Clinically proven to reduce feelings of stress, the Stress-Fix™ aroma with lavender, lavadin and clary sage is incorporated throughout this body massage combining Swedish and deep tissue massage along with foot reflexology, acupressure points and a guided meditation to calm and rejuvenate you.
The masseuse looked over the health questionnaire, asked a few questions about any problem areas, and explained what I could expect for the next ninety minutes. Oddly, it reminded me a little of the intake process prior to a funeral.
Is that weird, I wondered, to be comparing this with funeral intake?
The internal dialogue continued to whirl.
Now lying face-up, a cloth moved past my face with a lovely scent wafting after it. Three more times that happened.
Such lovely scents. They all smell so nice, I thought drowsily.
“Which one did you like the best?” asked my masseuse.
The best? Is this a test? No one told me there was going to be a test. This is like going to optometrist’s office. Which is clearer? Lens one or lens two? One…or two? Lens three or lens four. Three…or four. I hate that part. I always worried about getting that wrong. What if I got this wrong too. What if chose an essential oil combination that wasn’t the one that my imbalanced chakra needed? Is there a way to fix that? Or is it too late? I need to pick one. Um…two. I think I liked two the best. Although four was really nice as well. I can only pick one, huh?
This might, by the way, explain why I was in such dire need for a massage…
Ninety minutes later, I
awoke emerged very relaxed with an odd clarity that made me think I’d made the right choice. Or, at the very least, less stressed about choosing scent number two.
Frume Sarah is out and about today.
Best gift of the day came from Beernut. He did not wake me up this morning.
That’s right. I slept until I woke on my own. At…my predictable 9:30am. Apparently, that’s been my natural time since I was born. Of course, Beernut doesn’t understand how that was a gift and has spent much of the day complaining that he didn’t get to give me anything.
Poppyseed and Peach each had some lovely things that they had made. And I sat through one of Peach’s soccer games in the heat because someone in scheduling thought this would be a swell day to have soccer.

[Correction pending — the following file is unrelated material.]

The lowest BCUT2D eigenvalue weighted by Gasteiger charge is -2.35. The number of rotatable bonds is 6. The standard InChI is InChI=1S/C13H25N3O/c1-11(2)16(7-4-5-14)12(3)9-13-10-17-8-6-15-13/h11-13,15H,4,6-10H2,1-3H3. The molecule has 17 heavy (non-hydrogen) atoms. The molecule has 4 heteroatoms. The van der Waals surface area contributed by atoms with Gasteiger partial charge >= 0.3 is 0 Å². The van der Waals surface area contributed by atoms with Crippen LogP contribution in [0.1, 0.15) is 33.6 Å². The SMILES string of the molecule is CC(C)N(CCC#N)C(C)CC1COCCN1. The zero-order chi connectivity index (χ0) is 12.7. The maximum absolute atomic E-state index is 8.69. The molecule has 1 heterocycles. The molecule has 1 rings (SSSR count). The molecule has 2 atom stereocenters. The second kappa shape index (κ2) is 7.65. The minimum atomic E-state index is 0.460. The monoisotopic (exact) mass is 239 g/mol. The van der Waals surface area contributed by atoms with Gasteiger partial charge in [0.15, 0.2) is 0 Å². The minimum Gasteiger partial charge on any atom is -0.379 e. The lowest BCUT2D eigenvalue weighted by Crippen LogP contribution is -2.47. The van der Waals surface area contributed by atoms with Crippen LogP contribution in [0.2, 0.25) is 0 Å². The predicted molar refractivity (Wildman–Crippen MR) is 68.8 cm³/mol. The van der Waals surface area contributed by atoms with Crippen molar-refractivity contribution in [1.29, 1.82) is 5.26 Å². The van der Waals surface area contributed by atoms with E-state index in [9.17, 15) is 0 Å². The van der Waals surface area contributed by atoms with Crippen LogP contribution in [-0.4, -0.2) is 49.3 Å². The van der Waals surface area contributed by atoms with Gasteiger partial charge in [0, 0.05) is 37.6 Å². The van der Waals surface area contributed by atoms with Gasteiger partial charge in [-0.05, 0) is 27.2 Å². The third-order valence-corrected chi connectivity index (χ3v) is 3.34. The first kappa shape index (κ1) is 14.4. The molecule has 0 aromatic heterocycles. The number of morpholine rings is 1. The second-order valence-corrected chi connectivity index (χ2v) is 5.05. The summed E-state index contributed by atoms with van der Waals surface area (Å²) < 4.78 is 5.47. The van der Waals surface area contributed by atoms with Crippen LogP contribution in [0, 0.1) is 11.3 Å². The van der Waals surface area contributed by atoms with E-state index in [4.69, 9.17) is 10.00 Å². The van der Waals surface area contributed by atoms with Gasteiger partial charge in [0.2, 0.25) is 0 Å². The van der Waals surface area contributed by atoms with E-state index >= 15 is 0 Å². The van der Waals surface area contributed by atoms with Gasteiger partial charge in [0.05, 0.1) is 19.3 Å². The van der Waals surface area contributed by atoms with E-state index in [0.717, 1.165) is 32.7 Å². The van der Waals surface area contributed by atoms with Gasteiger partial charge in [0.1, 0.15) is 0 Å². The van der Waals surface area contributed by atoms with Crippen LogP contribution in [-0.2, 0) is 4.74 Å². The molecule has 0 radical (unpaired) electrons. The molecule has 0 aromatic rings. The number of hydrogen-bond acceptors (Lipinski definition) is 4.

And now?? PC called up a local spa and asked if they had “a ninety-minute forget she has a husband and kids treatment.” They said they had just the thing.
In the meantime, head on over to The Rebbetzin Rocks and see what I have to say about Reform Judaism. And for those who observe, Happy Mother’s (or is it Mothers’?) Day.
Can I just tell you how much it irritates me when people who purport to be “religious” engage in unreligious or unethical behaviour??
So I was chatting with a woman after an
excruciating exhillarating Spin class. She is a member of a local Orthodox shul. In the course of conversation, it came out that she believed that the Reconstructionist Rabbinical College was located in California. I corected her (it is in Wyncote, just north of Philadelphia) but offered that perhaps she was thinking of the Reform school or maybe the Conservative one.
Oh no!” she scoffed, “the Conservative seminary is in New York.”
“Actually, the Ziegler School, on the formerly known University of Judaism, currently known as the American Jewish University campus, is located in beautiful Bel Air.”
“Well,” she insisted, “the real one is in New York.”
“Oh dear, don’t tell the rabbis who were ordained at the Ziegler school,” I responded.
“It really is a legit school. I mean, Elliot Dorff is there.”
“I don’t know who that is,” she said.
She doesn’t know who Elliot Dorff is? Elliott Dorff? She doesn’t known who Elliot Freakin’ Dorff is?? He’s only one of the most brilliant Talmudic minds of his generation. Regarded with great esteem throughout the Jewish and legal communities, he is the foremost expert on ethics as well as the Chair of the Conservative Movement’s Committee on Jewish Law and Standards.
She was not impressed.
This woman then proceeded to commit several acts of lashon ha-ra.
I thought about mentioning my homeboy, the Chofetz Chayim. But if she had never heard of Rabbi Dorff, I didn’t think it was too likely that she was familiar with the Chofetz Chayim.